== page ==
Progressive External Ophthalmoplegia

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Identifier 906-2
Title Progressive External Ophthalmoplegia
Ocular Movements Bilateral Ptosis; Facial Weakness; Complete External Ophthalmoplegia; Normal Pupils
Creator Shirley H. Wray, M.D., Ph.D., FRCP, Professor of Neurology Harvard Medical School, Director, Unit for Neurovisual Disorders, Massachusetts General Hospital
Contributor Primary Shirley H. Wray, MD, PhD, FRCP, Professor of Neurology, Harvard Medical School; Director, Unit for Neurovisual Disorders, Massachusetts General Hospital
Subject Bilateral Ptosis; Facial Weakness; Complete External Ophthalmoplegia; Normal Pupils; Bilateral Progressive External Ophthalmoplegia (PEO); Mitochondrial Myopathy
Supplementary Materials PowerPoint Presentations: Progressive External Ophthalmoplegia: Shirley H. Wray, M.D., Ph.D., FRCP, Harvard Medical School Mitochondrial Myopathy: Shirley H. Wray, M.D., Ph.D., FRCP, Harvard Medical School
Presenting Symptom Droopy eyelids
History The patient is an 18 year old girl, first seen in 1990 with a 6 year history of progressive ptosis. In 1986, at age 14, she was seen by an ophthalmologist and pediatric neurologist and investigated. Myasthenia Gravis was ruled out by a negative Tensilon test, negative anti-acetylcholine receptor antibodies, and normal electromyography and repetitive nerve stimulation studies of the right upper extremity. She was given a trial on Mestinon 50 mg. t.i.d. and 180 mg. time span overnight for 1 month without any improvement. In 1987, at age 15, she had bilateral ptosis surgery repeated on the right eye in August 1990. By this time she had developed limitation of all conjugate eye movements due to progressive external ophthalmoplegia (PEO). In 1990, at age 18, a muscle biopsy performed at Johns Hopkins showed ragged-red fibers and scattered atrophic myofibers. Diagnosis: Mitochondrial Myopathy. The fundus exam showed no abnormality. Cardiac and endocrine evaluations normal. The patient moved out of Boston and was lost to follow up. The term mitochondrial cytopathy has been used to emphasize multisystem involvement in PEO.
Clinical This 18 year old girl, who had the insidious onset of bilateral ptosis, has progressive external ophthalmoplegia (PEO) due to an mtDNA deletion. Muscle involvement is diagnostic. The myopathic signs illustrated are: 1. Bilateral ptosis with overaction of the frontalis muscle 2. Weakness of the orbicularis oculi muscle with impaired eye closure.<br> 3. No recovery of ptosis on gentle eye closure (which is a sign seen in ptosis due to myasthenia gravis). 4. No fatigue of the eyelids with increased ptosis on sustained up gaze. 5. No overaction of the eyelid on suddenly looking up (a technique used to detect a myasthenic lid twitch, a sign described by Dr. David Cogan). 6. A complete external ophthalmoplegia with gaze fixed in primary position. (Noteworthy is that the patient was unaware that she could not move her eyes fully until the time of her neurovisual examination). 7. Weakness of the lower face impairing the ability to grip the lips tightly together.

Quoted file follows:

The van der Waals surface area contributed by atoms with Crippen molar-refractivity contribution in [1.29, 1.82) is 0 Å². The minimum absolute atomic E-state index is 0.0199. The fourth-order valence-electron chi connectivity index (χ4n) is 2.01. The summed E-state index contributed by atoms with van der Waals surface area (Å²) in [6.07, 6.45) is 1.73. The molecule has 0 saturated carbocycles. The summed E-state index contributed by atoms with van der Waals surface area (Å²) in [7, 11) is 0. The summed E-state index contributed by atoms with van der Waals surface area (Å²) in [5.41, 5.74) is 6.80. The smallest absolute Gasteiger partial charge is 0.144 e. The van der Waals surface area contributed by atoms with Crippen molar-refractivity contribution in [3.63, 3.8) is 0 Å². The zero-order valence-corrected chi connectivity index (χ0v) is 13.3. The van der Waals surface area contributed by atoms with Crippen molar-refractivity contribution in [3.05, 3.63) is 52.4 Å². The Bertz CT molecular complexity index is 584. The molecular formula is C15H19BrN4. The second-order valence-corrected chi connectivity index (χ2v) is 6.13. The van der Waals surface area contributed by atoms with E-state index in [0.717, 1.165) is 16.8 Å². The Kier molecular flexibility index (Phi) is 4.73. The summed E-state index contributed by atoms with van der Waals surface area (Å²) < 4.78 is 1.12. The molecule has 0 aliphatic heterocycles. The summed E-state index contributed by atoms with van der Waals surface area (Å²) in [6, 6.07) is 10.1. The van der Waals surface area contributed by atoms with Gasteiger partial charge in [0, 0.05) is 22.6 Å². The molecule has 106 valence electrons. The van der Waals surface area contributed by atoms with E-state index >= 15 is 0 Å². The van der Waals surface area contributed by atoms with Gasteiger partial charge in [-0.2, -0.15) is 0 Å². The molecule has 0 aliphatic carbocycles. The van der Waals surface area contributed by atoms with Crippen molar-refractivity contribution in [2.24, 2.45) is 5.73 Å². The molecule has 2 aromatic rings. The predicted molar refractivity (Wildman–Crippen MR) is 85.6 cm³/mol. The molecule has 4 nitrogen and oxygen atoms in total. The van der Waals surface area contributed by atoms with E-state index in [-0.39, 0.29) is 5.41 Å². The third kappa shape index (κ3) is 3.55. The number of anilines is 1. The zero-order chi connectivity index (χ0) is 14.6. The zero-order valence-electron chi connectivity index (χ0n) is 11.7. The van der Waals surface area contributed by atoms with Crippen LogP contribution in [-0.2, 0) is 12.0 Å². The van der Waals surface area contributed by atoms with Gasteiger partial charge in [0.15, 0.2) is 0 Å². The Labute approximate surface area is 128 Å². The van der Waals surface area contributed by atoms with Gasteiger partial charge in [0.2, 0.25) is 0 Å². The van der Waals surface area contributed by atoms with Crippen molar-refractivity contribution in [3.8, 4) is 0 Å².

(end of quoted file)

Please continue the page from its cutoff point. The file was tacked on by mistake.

Neuroimaging Neuroimaging studies were not done in this case. MR of the Brain in Mitochondrial Myopathy published in 1995 illustrates MR images in KSS and PEO (14). The figures included: A 61-year old woman (patient 1) with KSS, moderately severe truncal and appendicular ataxia, and a documented mtDNA deletion. A. T1-weighted sagittal image demonstrates severe cerebellar vermian atrophy (arrow) A 23-year old man (patient 2) with KSS, cognitive impairment, ataxia and an mtDNA deletion. A. T2 weighted image demonstrates regions of hyperintense signal (arrows) in the subcortical white matter. The periventricular regions were spared. B. T2-weighted image shows foci of hyperintense signal (arrows) in the dorsal midbrain. A 37-year old woman (patient 8) with CPEO manifested by external ophthalmoplegia, ataxia, and sensorineural hearing loss. A. Long-repetition-time/short-echo-time (proton density) axial image. In the frontal lobes, abnormal hyperintense signal predominates in the subcortical white matter (arrows), whereas in the posterior temporal and parietal lobes the abnormal signal extended from the subcortical regions to the ventricular surface (curved arrows). B. T2-weighted axial MR image demonstrates bilateral hyperintense signal abnormalities in the globus pallidus (arrows). Hyperintense white matter abnormalities and ventricular dilatation are also present. C. T1-weighted sagittal image demonstrates cerebral cortical and cerebellar vermian atrophy (arrow) and thinning of the corpus callosum. Other PEO patients are reported show predominantly white matter damage that correlated with spongiform degeneration of the brain verified by autopsy examinations.
Pathology A skeletal muscle biopsy is diagnostic in mitochondrial myopathy due to a mtDNA deletion. In mitochondrial myopathy defective oxidative phosphorylation results in mitochondrial proliferation in Type 1 and 2A muscle fibers. Fibers with the most severe biochemical defects may degenerate and adjacent fibers with less severe or no defects may appear normal. The combination of a patchy moth-eaten appearance in individual muscle fibers along with mitochondrial proliferation gives rise to the ragged-red fiber seen on modified Gomori trichrome staining. NADH staining shows abnormal subsarcolemmal mitochondria in the muscle fibers. The electron microscopic sections of skeletal muscle show abnormal mitochondria.